Is A Single Cloud Provider a Single Point of Failure?


Having a two cloud providers isn’t going to save you from an outage. The public cloud providers (Microsoft Azure, Amazon AWS, Google GCP, etc.) have specifically designed their networks so that an outage at one region doesn’t impact other regions.

The day before US Thanksgiving (November 25, 2020), AWS had a major outage where the east-us facility suffered an outage for several hours. But you’ll notice something very interesting about this outage. No other AWS region was impacted by this outage. This is a very important distinction, as it shows that having multiple regions within AWS would give a solid Disaster Recovery strategy a great fail-over experience.

This same applies to Microsoft Azure as they had an outage just a day or so after the AWS outage Microsoft Azure has its own issue. The North South Africa region had an outage due to torrential rain which cases flooding at some of the buildings which host the Azure data centers, according to the incident notices that sent out. Just like the AWS outage, the Microsoft Azure outage only affected the one region that was effected. None of the other regions were effected by this. This should that if hosted within Microsoft Azure in the North South Africa region and another region a successful Disaster Recovery fail-over could have been executed without issue.

But we really want to be in two clouds

Having cloud services in two different cloud platforms is going to be expensive, complex, and very limiting.


Building services in multiple cloud platforms makes for an expensive solution. Not only do you need to run all services in effectively an active/active configuration between the two cloud services, but the staff needs to be well versed in both cloud platforms. This means that either the company would need to have people on staff that know both platforms, which usually means two (sets) of people. This also means that any additional discounts that you may be able to get by paying for all the cloud hosting won’t be available due to the fact that the workload is spread across the two different clouds.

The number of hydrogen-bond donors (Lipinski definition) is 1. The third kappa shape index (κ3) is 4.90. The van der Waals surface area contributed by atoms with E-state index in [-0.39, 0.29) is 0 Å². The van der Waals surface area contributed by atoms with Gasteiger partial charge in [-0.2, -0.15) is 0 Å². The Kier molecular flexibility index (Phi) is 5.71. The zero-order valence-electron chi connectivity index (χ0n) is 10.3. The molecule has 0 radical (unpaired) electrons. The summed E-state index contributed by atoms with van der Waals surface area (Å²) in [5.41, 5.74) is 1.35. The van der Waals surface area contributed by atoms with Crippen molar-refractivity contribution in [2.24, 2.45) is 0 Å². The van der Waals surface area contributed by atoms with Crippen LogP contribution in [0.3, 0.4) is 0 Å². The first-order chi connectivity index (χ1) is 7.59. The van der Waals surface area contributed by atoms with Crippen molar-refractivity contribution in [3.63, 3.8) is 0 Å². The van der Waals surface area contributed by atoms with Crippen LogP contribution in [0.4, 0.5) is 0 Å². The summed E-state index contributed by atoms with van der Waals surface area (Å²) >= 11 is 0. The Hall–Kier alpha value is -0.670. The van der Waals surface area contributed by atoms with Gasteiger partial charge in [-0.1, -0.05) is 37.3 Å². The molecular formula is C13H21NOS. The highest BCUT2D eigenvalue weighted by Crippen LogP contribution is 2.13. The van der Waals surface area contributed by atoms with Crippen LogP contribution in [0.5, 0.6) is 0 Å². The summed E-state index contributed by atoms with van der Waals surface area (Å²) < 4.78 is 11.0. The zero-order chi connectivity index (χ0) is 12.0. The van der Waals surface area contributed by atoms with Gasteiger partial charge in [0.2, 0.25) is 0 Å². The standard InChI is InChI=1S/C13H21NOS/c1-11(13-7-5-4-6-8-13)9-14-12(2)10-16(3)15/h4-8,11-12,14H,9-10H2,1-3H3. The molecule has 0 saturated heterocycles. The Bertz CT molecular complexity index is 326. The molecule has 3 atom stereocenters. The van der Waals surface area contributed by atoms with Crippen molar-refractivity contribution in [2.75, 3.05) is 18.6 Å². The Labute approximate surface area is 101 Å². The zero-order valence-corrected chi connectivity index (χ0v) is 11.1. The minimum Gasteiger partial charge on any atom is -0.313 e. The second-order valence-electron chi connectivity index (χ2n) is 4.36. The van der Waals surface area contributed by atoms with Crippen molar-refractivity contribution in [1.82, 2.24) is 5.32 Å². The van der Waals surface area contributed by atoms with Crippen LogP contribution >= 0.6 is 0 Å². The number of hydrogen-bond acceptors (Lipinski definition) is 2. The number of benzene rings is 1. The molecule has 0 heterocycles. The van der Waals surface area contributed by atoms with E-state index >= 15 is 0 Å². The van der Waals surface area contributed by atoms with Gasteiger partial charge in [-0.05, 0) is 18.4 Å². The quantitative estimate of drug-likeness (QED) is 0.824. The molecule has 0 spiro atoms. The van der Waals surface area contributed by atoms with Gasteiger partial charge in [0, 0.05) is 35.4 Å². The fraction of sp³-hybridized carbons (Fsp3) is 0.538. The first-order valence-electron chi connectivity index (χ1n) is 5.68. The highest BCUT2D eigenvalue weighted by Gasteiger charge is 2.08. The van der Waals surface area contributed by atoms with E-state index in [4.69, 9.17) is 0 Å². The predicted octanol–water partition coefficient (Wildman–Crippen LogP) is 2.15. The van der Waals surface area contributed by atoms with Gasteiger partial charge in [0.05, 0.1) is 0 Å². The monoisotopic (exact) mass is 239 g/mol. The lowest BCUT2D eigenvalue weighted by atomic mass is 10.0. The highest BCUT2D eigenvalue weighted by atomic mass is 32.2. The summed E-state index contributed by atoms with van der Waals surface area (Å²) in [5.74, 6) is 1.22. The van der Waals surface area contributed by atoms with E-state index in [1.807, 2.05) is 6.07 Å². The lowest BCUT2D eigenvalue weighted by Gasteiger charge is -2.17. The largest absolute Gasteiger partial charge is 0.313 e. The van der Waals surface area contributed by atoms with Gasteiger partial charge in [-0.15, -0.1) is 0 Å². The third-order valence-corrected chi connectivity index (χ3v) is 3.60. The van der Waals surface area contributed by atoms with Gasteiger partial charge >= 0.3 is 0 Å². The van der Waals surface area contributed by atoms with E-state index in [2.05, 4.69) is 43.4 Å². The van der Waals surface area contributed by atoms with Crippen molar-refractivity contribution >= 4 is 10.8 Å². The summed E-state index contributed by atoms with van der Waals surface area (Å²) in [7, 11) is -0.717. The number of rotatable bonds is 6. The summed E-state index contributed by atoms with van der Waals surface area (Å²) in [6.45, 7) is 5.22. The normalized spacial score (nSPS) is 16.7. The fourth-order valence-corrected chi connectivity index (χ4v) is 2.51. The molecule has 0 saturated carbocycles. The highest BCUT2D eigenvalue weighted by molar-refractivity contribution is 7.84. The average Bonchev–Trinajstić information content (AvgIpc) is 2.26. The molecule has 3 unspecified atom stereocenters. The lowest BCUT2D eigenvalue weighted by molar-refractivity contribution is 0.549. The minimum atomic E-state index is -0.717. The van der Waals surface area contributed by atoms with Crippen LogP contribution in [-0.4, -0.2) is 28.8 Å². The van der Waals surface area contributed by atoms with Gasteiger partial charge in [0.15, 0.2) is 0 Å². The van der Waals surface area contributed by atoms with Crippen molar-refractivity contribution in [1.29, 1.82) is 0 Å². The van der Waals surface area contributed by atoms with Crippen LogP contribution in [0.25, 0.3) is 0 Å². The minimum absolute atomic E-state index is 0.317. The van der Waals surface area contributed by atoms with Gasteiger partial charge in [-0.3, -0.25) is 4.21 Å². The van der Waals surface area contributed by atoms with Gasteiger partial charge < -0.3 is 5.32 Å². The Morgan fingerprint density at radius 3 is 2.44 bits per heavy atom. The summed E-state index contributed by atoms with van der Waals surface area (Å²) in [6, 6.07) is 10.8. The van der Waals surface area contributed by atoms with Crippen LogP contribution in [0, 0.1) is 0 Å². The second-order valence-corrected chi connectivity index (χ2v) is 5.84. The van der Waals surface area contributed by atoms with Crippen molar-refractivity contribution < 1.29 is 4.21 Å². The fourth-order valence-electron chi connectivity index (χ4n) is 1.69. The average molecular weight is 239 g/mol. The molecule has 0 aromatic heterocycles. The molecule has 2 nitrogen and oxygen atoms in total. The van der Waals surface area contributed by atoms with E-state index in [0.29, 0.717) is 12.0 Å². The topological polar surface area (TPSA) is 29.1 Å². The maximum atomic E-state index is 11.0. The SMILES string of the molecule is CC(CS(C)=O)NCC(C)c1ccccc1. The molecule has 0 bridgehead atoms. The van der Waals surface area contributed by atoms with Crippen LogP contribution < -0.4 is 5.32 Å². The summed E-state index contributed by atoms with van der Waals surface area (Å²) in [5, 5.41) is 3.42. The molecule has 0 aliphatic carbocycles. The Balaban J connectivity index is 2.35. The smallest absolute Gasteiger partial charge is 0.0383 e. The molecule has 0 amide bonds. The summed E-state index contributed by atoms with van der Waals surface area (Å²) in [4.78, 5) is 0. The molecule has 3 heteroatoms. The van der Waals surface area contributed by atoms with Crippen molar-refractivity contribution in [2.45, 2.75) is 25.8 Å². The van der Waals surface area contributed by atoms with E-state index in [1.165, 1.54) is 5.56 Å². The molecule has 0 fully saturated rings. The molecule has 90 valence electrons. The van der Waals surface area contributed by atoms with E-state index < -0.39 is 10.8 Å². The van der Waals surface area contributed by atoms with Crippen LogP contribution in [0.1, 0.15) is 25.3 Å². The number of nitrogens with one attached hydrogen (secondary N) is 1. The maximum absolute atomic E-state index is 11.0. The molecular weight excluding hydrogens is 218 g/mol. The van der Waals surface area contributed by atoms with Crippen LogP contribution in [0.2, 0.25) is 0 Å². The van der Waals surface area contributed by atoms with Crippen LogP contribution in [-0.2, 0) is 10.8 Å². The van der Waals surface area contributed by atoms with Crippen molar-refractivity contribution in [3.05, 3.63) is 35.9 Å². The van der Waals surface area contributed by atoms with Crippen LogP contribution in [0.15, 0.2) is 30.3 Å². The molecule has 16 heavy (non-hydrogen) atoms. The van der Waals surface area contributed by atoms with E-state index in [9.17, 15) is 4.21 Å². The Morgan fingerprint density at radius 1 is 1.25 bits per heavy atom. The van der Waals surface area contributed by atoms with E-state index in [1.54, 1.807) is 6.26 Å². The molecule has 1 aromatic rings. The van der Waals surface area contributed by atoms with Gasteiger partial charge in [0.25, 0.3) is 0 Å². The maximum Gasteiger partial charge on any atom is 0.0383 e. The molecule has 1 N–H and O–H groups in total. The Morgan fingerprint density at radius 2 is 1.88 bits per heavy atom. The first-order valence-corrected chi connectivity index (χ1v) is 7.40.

All the cloud providers also charge more to egress beyond the border of the cloud at a higher rate then between the different regions of the cloud. This means that the expense of moving data between the production and disaster recovery site will cost more then if both sites were hosted within the same cloud.


Having services in two different clouds makes the cloud solution incredibility complex. Failing over a website between clouds gets difficult. In order to redirect web traffic between web servers running in two different clouds you’d need some sort of global load balancer such as the Microsoft Azure Traffic Manager. This by its nature is going to give you a “single point of failure” (it won’t really because these things are designed to not give you a single point of failure) as you have to pick one of these services to use.


By using two different clouds you need to choose between only using Infrastructure as a Service (IaaS) only, or attempting to use the Platform as a Service (PaaS) offerings (for things like website hosting) but only using the features that exist within both of your cloud platforms. Limiting yourself to IaaS takes away a lot of the benefit of using the cloud.

By using the PaaS offerings that will require having two different deployment processes, as well as QA and testing platforms in both cloud platforms.

Websites are one thing, databases are a whole separate problem. In order to have databases in two different clouds your only real option is to use Infrastructure as a Service as syncing between the PaaS SQL Server database in any two cloud platforms is going to be basically impossible to setup scale out as well as support some sort of fail-over. All three of the major cloud platforms have multi-site options for their PaaS databases offerings, and they should as regional failures happen, and you need a way to fail-over the database to the other region which is configured for disaster recovery.

What this comes down to, is that you don’t need to build your solution to support multiple clouds. It’s going to be harder to configure, harder to implement, and give you less options when developing your solution. Using a consulting partner that is well versed in the various cloud platforms is a great way to not be lured into building a solution that scales multiple cloud platforms.



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